The RuleExecute function also implements throttling controls to make sure that rules are applied to the firewall policy without reaching the ThrottlingException from Network Firewall (see common errors). The function also implements back-off logic to handle this exception. This throttling effect can happen if there are too many requests issued to the Network Firewall API.

    The function makes cross-Region calls to Network Firewall based on the Region provided in the user configuration. There is no need to deploy the RuleExecute and RuleCollect Lambda functions in multiple Regions unless a use case warrants it.


The following section guides you through the deployment of the rules management engine.

  • Deployment: Outlines the steps to deploy the solution into the target AWS accounts.
  • Validation: Describes the steps to validate the deployment and ensure the functionality of the solution.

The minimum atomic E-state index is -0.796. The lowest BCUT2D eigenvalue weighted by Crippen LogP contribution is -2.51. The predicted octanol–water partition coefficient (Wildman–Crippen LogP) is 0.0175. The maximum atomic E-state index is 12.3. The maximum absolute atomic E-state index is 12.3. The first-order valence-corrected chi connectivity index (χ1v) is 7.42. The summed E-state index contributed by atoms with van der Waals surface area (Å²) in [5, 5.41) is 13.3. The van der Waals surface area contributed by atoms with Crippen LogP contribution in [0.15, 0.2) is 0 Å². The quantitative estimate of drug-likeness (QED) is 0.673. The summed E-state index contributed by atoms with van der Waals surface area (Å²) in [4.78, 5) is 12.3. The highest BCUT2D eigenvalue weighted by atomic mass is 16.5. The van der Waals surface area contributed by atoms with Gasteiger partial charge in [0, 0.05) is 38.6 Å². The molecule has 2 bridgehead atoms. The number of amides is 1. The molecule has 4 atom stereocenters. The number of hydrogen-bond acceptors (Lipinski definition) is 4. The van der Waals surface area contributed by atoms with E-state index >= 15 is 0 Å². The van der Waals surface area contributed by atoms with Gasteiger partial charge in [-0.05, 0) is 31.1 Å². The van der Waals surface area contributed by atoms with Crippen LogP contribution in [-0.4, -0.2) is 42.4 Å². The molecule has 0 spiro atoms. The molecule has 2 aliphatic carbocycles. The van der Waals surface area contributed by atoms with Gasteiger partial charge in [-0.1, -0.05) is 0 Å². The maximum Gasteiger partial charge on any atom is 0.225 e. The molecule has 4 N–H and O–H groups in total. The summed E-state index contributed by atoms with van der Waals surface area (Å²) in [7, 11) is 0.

• Cleaning up: Provides instructions for cleaning up the deployment.


In this phase, you deploy the application pipeline in the resource account. The pipeline is responsible for deploying multi-Region cross-account CDK stacks in both the central account and the delegated administrator account.

If you don’t have a functioning Network Firewall firewall using the centralized deployment model in the central account, see the README for instructions on deploying Amazon VPC and Network Firewall stacks before proceeding. You need to deploy the Network Firewall in centralized deployment in each Region and Availability Zone used by spoke account VPC infrastructure.

The application pipeline stack deploys three stacks in all configured Regions: LambdaStack and ServerlessStack in the central account and StacksetStack in the delegated administrator account. It’s recommended to deploy these stacks solely in the primary Region, given that the solution can effectively manage firewall policies across all supported Regions.